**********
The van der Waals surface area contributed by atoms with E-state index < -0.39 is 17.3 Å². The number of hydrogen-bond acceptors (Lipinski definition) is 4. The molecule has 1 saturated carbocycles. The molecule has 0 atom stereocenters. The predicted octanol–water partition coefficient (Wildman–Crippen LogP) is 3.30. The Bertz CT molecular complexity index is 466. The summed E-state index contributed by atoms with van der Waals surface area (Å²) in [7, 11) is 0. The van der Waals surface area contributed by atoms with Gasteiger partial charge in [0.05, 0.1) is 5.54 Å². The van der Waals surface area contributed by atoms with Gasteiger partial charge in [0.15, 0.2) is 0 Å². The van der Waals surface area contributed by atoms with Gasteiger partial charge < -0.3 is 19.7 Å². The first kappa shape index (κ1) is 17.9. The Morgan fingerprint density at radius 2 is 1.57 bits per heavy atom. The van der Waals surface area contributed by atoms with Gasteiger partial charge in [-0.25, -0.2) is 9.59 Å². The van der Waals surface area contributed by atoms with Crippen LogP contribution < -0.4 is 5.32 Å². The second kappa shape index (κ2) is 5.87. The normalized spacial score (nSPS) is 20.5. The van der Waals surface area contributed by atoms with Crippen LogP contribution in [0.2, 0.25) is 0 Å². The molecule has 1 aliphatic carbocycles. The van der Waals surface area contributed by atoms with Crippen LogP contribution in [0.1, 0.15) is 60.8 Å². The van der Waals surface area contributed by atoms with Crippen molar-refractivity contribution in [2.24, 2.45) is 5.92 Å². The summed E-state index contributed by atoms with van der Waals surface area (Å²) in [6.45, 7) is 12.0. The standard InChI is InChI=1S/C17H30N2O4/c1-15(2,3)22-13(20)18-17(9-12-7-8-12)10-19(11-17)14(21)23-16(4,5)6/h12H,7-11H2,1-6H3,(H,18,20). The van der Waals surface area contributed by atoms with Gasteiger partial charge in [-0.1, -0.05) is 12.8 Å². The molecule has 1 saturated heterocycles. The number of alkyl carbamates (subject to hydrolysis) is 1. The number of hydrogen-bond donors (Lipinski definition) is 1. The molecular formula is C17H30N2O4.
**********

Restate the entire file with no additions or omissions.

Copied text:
The van der Waals surface area contributed by atoms with E-state index < -0.39 is 17.3 Å². The number of hydrogen-bond acceptors (Lipinski definition) is 4. The molecule has 1 saturated carbocycles. The molecule has 0 atom stereocenters. The predicted octanol–water partition coefficient (Wildman–Crippen LogP) is 3.30. The Bertz CT molecular complexity index is 466. The summed E-state index contributed by atoms with van der Waals surface area (Å²) in [7, 11) is 0. The van der Waals surface area contributed by atoms with Gasteiger partial charge in [0.05, 0.1) is 5.54 Å². The van der Waals surface area contributed by atoms with Gasteiger partial charge in [0.15, 0.2) is 0 Å². The van der Waals surface area contributed by atoms with Gasteiger partial charge < -0.3 is 19.7 Å². The first kappa shape index (κ1) is 17.9. The Morgan fingerprint density at radius 2 is 1.57 bits per heavy atom. The van der Waals surface area contributed by atoms with Gasteiger partial charge in [-0.25, -0.2) is 9.59 Å². The van der Waals surface area contributed by atoms with Crippen LogP contribution < -0.4 is 5.32 Å². The second kappa shape index (κ2) is 5.87. The normalized spacial score (nSPS) is 20.5. The van der Waals surface area contributed by atoms with Crippen LogP contribution in [0.2, 0.25) is 0 Å². The molecule has 1 aliphatic carbocycles. The van der Waals surface area contributed by atoms with Crippen LogP contribution in [0.1, 0.15) is 60.8 Å². The van der Waals surface area contributed by atoms with Crippen molar-refractivity contribution in [2.24, 2.45) is 5.92 Å². The summed E-state index contributed by atoms with van der Waals surface area (Å²) in [6.45, 7) is 12.0. The standard InChI is InChI=1S/C17H30N2O4/c1-15(2,3)22-13(20)18-17(9-12-7-8-12)10-19(11-17)14(21)23-16(4,5)6/h12H,7-11H2,1-6H3,(H,18,20). The van der Waals surface area contributed by atoms with Gasteiger partial charge in [-0.1, -0.05) is 12.8 Å². The molecule has 1 saturated heterocycles. The number of alkyl carbamates (subject to hydrolysis) is 1. The number of hydrogen-bond donors (Lipinski definition) is 1. The molecular formula is C17H30N2O4.